L-R: Pat Thompson, Eli Sasich, Dom Jefferies and Chris Sasich, the masterminds behind web series Small Timers. Photo: Peter Anderson
Approximately two and a half years ago, a group of friends set out to create a 10-episode web series called Small Timers. Small Timers follows two college-age students—Steve and Elton—who find themselves in huge amounts of debt for various reasons. To try to solve their financial woes, the two turn to the world of petty crime, initially attempting ridiculous stunts such as snatching old ladies’ purses before figuring out that the real way to cold hard cash is through drug dealing.
Chris Sasich, the writer behind Small Timers, landed on the idea for a webisode series after becoming somewhat frustrated with his experience in college. “I thought film school was shit,” says Chris Sasich (who also produced the series and portrayed the character of Steve). “We just wanted to dive into something head first and see if we could handle it.” After scrapping some initial scripts, Sasich teamed up with a handful of fellow Judge Memorial graduates to create what would eventually become Small Timers.
Once the ideas were set, Chris and Eli Sasich, along with Dom Jeffries and Pat Thompson on the technical end of things, took approximately a year of their lives to create the finished product: 10 webisodes, the majority of which fall under 10 minutes, that were released weekly on their website, smalltimerstheseries.com. They filmed for about a month last May and edited for the next eight months. All 10 webisodes are currently available on their website.
It’s clearly well-made, and looks like a pricey endeavor. It makes you wonder if they have rich parents or a gloryhole website funding the project, but apparently that’s not the case. Chris Sasich says, “It really didn’t cost that much to do. It’s just a bunch of dudes with specific talents that meshed well together. That, and a website called Kickstarter, which helps fund projects like this.” Through the use of Kickstarter, they were able to raise $3,050 in two weeks—$50 over their initial goal. The money raised covered 100% of the filming and production costs, with most of it being spent on hard gear like sound equipment and batteries for cameras.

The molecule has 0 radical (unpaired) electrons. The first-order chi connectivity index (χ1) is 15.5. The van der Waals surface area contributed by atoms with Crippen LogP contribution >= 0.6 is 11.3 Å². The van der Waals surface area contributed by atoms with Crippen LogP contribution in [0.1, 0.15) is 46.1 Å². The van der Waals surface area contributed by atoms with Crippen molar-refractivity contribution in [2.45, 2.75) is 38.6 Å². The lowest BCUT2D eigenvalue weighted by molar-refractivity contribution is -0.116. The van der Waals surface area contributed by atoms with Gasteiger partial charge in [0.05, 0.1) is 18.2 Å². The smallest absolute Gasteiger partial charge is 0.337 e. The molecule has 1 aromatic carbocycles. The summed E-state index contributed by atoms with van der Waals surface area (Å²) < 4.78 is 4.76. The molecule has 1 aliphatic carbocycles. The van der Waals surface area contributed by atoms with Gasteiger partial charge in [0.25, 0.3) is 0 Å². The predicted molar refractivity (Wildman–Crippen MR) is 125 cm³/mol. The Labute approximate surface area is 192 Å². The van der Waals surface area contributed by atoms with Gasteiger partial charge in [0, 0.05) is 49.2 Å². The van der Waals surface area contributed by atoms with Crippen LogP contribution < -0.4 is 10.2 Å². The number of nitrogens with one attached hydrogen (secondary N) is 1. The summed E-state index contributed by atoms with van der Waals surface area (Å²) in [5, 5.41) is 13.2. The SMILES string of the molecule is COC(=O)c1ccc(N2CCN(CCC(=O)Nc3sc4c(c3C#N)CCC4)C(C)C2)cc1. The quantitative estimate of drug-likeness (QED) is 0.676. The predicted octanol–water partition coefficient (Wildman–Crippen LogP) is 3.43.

They are all funny people, and the end product is a testament to that. Small Timers features a dry sense of humor that is not opposed to the occasional gag. Although there are literally thousands of web series available, Small Timers stands well above most of what can be found on YouTube. “We watch a lot of them, and they aren’t great,” says Chris Sasich. “We think [Small Timers] is fucking good.” It might sound like arrogance, but there’s a fine line between arrogance and confidence, and once you watch a few other web series and compare them to Small Timers, you realize he’s right. According to Eli Sasich, one of their bigger influences is It’s Always Sunny in Philadelphia. “They didn’t so much make webisodes, they made a rough version of that show, somebody picked it up, and now they get to make the show how they want,” he says.
As the series progresses, Elton, who initially attempts to get rich by looking under dumpsters for dollar bills and snatching purses from old ladies, begins to dabble in the world of drug dealing. As Elton dives into more lucrative petty crime, his confidence increases noticeably. According to Chris Sasich, this correlation was not accidental. “I based him off of Michael Corleone of the Godfather series,” says Chris Sasich. Elton is essentially the type of character that didn’t know what he was getting into, but instead of dealing with a horse head in a bed, he wears a wig and fake mustache at a party, trying to find drugs. Steve, one of Elton’s accomplices, might be my favorite character in the series, because Chris Sasich wanted him to be a character like Walter Sobchak of The Big Lebowski. Any series that features characters inspired by Corleone and Sobchak is definitely worth following.
The decision to deal drugs leads Elton and Steve to meet an aloof drug dealer named Benny (played by Jeffries), who gets them into trouble that I don’t even think he saw coming. Lady problems, beatings and chases ensue, and before Elton and Steve know it they are in way over their heads.
Although associate producer Jefferies says that Small Timers is completed and there are no further plans for that series, the crew behind the web series has some other projects in the works. They plan to create and submit a short to Sundance next year and hope to start work on another web series soon.
Check out all ten episodes of Small Timers on smalltimerstheseries.com.